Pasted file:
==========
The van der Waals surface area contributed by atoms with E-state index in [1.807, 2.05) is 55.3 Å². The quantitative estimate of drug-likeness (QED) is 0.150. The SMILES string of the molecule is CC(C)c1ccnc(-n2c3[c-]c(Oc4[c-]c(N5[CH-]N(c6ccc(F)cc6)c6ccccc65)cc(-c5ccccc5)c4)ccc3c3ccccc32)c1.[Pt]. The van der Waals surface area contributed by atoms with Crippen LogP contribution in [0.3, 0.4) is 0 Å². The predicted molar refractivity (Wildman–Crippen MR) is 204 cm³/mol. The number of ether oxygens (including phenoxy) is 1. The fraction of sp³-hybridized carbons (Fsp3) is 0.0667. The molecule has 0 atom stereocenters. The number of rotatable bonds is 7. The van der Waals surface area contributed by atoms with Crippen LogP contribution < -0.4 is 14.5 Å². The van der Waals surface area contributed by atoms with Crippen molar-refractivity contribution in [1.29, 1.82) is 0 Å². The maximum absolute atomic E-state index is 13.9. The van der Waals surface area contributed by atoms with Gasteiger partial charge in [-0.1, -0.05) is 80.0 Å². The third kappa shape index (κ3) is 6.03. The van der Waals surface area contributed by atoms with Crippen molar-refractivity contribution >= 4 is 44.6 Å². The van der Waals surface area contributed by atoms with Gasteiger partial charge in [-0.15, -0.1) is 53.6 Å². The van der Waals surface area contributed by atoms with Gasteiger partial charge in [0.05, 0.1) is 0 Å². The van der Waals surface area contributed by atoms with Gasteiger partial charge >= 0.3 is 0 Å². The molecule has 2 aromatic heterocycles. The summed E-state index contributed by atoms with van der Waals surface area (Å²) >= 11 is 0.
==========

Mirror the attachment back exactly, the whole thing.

The van der Waals surface area contributed by atoms with E-state index in [1.807, 2.05) is 55.3 Å². The quantitative estimate of drug-likeness (QED) is 0.150. The SMILES string of the molecule is CC(C)c1ccnc(-n2c3[c-]c(Oc4[c-]c(N5[CH-]N(c6ccc(F)cc6)c6ccccc65)cc(-c5ccccc5)c4)ccc3c3ccccc32)c1.[Pt]. The van der Waals surface area contributed by atoms with Crippen LogP contribution in [0.3, 0.4) is 0 Å². The predicted molar refractivity (Wildman–Crippen MR) is 204 cm³/mol. The number of ether oxygens (including phenoxy) is 1. The fraction of sp³-hybridized carbons (Fsp3) is 0.0667. The molecule has 0 atom stereocenters. The number of rotatable bonds is 7. The van der Waals surface area contributed by atoms with Crippen LogP contribution < -0.4 is 14.5 Å². The van der Waals surface area contributed by atoms with Crippen molar-refractivity contribution in [1.29, 1.82) is 0 Å². The maximum absolute atomic E-state index is 13.9. The van der Waals surface area contributed by atoms with Gasteiger partial charge in [-0.1, -0.05) is 80.0 Å². The third kappa shape index (κ3) is 6.03. The van der Waals surface area contributed by atoms with Crippen molar-refractivity contribution >= 4 is 44.6 Å². The van der Waals surface area contributed by atoms with Gasteiger partial charge in [-0.15, -0.1) is 53.6 Å². The van der Waals surface area contributed by atoms with Gasteiger partial charge in [0.05, 0.1) is 0 Å². The van der Waals surface area contributed by atoms with Gasteiger partial charge >= 0.3 is 0 Å². The molecule has 2 aromatic heterocycles. The summed E-state index contributed by atoms with van der Waals surface area (Å²) >= 11 is 0.